However, this is not a bad thing, as this makes the character more relatable to the reader, which further encourages being like Brutus. One example of his idealistic views hurting him comes when he tells Cassius and the other conspirators, “Alas, good Cassius, do not think of him. If he love Caesar, all that he can do is to himself” (2.1.199-201). By stating this, Brutus tells Cassius that is not necessary to kill Mark Antony. This proves to be a poor decision by him, for Mark Antony later united the Romans against him and the other conspirators, though Brutus does this from this idealistic judgement.
George killing Lennie is justified. Lennie was either gonna get killed by the other men or George. The other men were only doing it because they hated Lennie, George would have done it for the sake of Lennie’s safety and mental state. George would have felt guilty if he did not handle it himself. One reason George was justified in killing Lennie was that George had realized Lennie would never get better and their dream would never come true.
Point of view can really have an effect on your beliefs, thoughts, and how you view the world. Just like this quote, “You never really understand a person until you consider things from his point of view... Until you climb inside of his skin and walk around in it.” (Lee, Pg.39) explains the effect of perspective outstandingly. “...It is a sin to kill a mockingbird.”(Lee, Pg.119) this one really proves something. That you it is wrong to just go and kill or discriminate against people for no reason, when they have not done anything to anyone. This last key point is about honesty and this quote is a good example, “Best way to clear the air is to have it all out in the open.”(Lee, Pg.366) To be honest with everyone is a good thing, it shows people that you're trustworthy and they do not have to worry about you hiding things about them.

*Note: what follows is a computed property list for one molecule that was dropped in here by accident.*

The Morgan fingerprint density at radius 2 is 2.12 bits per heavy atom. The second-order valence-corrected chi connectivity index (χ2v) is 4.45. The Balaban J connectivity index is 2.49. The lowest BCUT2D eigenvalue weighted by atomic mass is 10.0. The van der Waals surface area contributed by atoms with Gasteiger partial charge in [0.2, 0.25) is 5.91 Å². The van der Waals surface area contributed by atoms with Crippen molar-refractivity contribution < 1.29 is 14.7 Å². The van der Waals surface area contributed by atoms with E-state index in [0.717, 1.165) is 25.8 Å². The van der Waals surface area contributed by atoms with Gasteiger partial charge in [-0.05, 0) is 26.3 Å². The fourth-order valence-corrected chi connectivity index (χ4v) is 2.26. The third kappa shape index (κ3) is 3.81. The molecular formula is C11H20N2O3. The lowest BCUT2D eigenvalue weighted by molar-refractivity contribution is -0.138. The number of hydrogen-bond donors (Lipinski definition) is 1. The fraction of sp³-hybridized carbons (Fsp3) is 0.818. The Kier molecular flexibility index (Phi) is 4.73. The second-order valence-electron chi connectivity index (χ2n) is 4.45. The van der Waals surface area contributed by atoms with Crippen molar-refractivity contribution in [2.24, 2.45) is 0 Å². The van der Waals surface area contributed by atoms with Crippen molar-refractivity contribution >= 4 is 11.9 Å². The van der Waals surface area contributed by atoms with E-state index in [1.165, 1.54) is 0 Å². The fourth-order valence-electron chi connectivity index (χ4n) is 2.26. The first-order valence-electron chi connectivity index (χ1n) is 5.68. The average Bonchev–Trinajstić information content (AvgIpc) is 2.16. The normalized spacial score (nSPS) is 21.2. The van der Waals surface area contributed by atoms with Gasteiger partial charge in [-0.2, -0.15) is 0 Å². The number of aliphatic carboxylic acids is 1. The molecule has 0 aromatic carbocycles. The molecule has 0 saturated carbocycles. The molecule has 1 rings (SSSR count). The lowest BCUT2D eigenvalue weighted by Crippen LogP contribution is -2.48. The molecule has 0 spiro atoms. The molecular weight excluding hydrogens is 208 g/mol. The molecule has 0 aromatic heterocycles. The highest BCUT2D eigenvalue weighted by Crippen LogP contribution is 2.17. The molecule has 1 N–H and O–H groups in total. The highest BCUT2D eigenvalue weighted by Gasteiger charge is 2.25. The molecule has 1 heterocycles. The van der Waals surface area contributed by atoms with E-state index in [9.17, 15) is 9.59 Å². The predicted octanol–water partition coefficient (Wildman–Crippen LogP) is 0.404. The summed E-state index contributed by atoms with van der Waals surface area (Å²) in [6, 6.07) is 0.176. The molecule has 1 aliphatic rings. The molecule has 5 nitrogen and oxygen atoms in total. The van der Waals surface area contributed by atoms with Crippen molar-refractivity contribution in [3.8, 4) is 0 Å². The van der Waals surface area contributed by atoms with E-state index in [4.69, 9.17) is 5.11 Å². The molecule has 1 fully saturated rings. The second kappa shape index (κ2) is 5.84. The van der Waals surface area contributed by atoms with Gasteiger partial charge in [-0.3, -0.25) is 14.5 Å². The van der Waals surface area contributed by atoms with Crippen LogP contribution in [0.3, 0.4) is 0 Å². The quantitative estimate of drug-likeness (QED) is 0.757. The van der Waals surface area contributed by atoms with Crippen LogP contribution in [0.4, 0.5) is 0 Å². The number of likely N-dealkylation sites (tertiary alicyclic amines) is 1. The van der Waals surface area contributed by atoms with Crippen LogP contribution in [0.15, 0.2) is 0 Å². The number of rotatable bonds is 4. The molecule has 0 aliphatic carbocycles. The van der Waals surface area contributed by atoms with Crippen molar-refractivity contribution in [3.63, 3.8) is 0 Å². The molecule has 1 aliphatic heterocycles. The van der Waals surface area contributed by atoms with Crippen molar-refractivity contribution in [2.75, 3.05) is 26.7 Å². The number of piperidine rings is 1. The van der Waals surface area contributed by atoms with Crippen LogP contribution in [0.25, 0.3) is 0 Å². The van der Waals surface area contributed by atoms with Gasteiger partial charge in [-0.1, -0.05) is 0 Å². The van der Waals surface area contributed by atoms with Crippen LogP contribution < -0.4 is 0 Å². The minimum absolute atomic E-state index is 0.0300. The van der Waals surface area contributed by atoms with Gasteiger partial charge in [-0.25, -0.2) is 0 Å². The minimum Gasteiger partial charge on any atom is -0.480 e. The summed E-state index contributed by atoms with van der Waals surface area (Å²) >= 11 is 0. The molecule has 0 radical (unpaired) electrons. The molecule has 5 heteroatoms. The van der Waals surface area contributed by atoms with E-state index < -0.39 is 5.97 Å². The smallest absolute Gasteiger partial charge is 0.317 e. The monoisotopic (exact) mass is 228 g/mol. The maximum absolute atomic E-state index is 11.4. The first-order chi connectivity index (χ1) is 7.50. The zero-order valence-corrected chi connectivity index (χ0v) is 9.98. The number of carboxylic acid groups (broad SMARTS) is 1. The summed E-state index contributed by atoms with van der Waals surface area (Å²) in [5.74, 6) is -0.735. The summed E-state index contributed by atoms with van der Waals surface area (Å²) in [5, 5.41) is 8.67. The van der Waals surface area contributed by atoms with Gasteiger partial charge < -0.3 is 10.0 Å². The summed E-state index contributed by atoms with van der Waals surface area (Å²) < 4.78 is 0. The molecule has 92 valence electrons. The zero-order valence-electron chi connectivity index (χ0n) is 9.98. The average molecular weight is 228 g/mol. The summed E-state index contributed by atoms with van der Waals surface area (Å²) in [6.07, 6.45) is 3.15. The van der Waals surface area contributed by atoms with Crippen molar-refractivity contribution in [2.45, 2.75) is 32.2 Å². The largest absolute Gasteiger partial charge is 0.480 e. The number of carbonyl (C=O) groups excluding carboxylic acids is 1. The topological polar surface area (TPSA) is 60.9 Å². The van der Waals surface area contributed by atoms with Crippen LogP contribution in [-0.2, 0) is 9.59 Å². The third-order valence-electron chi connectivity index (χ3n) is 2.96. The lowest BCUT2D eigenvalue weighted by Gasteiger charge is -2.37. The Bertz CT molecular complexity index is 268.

Ultimately, Brutus just wishes to keep Rome safe, as a result of this he must eliminate a threat- Caesar and his rule. With all things considered, Brutus’s loyalty to Rome made him betray and kill Caesar, for he feared the damage Caesar’s rule would cause to the country where Brutus’ loyalty lies. While many see Caesar’s assassination as a betrayal, it should be seen as an act of patriotism. Brutus practiced all his actions with good intentions and a goal of protecting Rome. After reading into both sides and even though some readers can’t see past the assassination, Brutus truly saw his actions as pure